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Foster Youth Shadow Day Shows Power of Personal Stories

Briana Smith, 19, of Los Angeles, talks with Bass about her experience in three foster care homes. (Photo By Tom Williams/CQ Roll Call)
Briana Smith, 19, of Los Angeles, talks with Bass about her experience in three foster care homes. (Photo By Tom Williams/CQ Roll Call)

Rep. Karen Bass took to the House floor Wednesday for a one-minute speech, standing next to a picture of a smiling young woman. That same young woman sat in the gallery above as Bass told her story.  

“Briana became an open case with child services at the age of 15 due to abuse by her father,” the California Democrat said. “Multiple placements, neglect and instability defined her foster care experience.” As Bass spoke, the young woman sat leaning forward in the gallery, chin resting on her fist. “Thank you Briana for your resiliency and commitment to reforming the child welfare system,” Bass said. The young woman smiled.  

Briana Smith visited Congress Wednesday along with more than 60 other foster youths as part of the fourth annual “Foster Youth Shadow Day.” The 19-year-old Los Angeles native was assigned to shadow Bass for the day, to share her story and experience the legislative process up close.  

A petite woman with bright, curious eyes and hair tied into multiple braids, Smith said she was eager to participate. She learned about the event while pursuing her accounting degree at Dillard University in New Orleans, La.  

“I really want to start speaking up, telling my story to help my peers engage in sharing their story,” Smith said, explaining why she wanted to attend the event.  

So Smith and the other foster youth donned blue graduation stoles and dispersed throughout the congressional offices, many of which are part of the Congressional Caucus on Foster Youth, which Bass founded in 2011.  

Smith’s experience included sitting in on three meetings in which she was encouraged to participate and ask questions.  

Bass said she first became involved in foster care issues during the crack cocaine crisis some 25 years ago. She became more aware of the foster care system as she delved into the issue, learning the crisis also involved drug-using mothers neglecting their children, who were then put into foster care or sent to family members.  

Now, years later, she was listening to a young woman describe how her own crack-cocaine-using mother led to a spiral of abuse and neglect.  

Because Smith’s mother used drugs, she was taken out of the home and went to live with her father when she was four years old. Over the next 10 years, her father physically and sexually abused her.  

“He would always abuse me, which is something I never really spoke up about because it almost became the norm, it happened so often,” Smith told Bass as they sat in her Cannon office.  

When she was 14, Smith and her father shared a room in a homeless shelter. Her father was battling testicular cancer and had returned from the hospital angry.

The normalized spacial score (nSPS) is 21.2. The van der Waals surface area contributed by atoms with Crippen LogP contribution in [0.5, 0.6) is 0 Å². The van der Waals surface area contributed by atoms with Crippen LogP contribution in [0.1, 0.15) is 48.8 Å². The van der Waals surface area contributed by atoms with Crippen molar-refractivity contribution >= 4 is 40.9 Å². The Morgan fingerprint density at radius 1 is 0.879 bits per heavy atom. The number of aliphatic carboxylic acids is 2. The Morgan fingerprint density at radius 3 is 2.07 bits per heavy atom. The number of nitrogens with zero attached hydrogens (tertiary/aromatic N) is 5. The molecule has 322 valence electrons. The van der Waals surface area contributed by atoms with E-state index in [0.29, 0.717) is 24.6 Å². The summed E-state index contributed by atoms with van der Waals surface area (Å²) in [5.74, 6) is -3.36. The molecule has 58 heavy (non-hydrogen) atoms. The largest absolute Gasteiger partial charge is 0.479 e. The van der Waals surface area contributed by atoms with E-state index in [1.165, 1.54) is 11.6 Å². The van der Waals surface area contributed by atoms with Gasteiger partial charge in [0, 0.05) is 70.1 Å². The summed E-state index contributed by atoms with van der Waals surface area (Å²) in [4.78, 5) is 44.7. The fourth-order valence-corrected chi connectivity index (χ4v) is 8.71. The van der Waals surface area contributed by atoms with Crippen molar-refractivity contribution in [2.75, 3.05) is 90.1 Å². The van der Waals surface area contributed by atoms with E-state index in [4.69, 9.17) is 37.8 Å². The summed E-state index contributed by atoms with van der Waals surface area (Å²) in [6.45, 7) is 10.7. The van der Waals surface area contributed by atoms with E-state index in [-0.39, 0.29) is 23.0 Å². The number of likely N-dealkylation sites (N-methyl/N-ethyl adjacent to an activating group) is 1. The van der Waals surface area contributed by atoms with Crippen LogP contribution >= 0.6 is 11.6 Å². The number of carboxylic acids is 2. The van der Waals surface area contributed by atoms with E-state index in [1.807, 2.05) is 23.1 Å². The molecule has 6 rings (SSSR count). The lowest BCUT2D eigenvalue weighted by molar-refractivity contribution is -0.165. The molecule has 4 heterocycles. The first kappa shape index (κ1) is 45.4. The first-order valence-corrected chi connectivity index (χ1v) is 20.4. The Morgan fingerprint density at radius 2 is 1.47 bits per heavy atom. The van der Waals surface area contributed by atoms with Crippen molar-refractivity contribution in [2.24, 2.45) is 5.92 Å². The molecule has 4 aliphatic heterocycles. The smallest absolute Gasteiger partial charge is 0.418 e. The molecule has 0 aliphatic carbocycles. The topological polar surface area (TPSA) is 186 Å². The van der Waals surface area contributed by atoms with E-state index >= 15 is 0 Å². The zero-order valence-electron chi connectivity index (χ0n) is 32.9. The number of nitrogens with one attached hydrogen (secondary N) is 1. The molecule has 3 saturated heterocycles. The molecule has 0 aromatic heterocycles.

Stretching out her arms, Smith described the room they shared as roughly a third of Bass’ office.  

“I would always try to go around the cabinet and sit there when he was mad and stuff. So he held a gun to my head and said, ‘You’re never telling the truth to me,'” Smith said. “So that was a rough weekend for me, and I was honestly too scared to go back home.”  

She decided to tell her guidance counselor about the situation, which led to police involvement and her being reintroduced to the foster care system. She bounced around several group homes and other placements, all the while feeling abandoned.  

Her father began following her and constantly phoning her social workers and foster parents, so she lost placements when the foster parents did not feel safe.  

At her last placement in Compton, Calif., Smith said she enjoyed the foster home, noting, “I started to find myself and who I was.” But after a dramatic situation with her father showing up to her foster home, Smith was told she had to leave.  

“And I was like, ‘Wow, it really hurts. I like it here,'” Smith said, her voice cracking. For the first time in Bass’ office, her eyes filled with tears.  

Smith described how she went back to live with her mother, who still uses drugs, two months before she was set to leave for college.  

“It is amazing that you went through the challenges you went through, you graduated high school, you went to college, you finished your first and second year of college in the middle of all that,” Bass said. “That’s a heck of an achievement.”  

Smith expressed the same wonder at Bass. She asked the lawmaker about her work with African trade agreements and her thoughts on how to reform the foster care system, muttering the occasional, “Wow.”  

After the morning of meetings, Smith and Bass joined the shadow day participants for a reception in the Cannon Caucus Room. When one panelist asked who was going to continue being an advocate for foster youth, Smith raised her hand.  

“Every time I come into any session and I hear former foster youth speak, it always makes a difference,” Smith said, explaining that hearing other stories encourages her to tell her own. “I would love to encourage other people by telling my story.”  

The 114th: CQ Roll Call’s Guide to the New Congress

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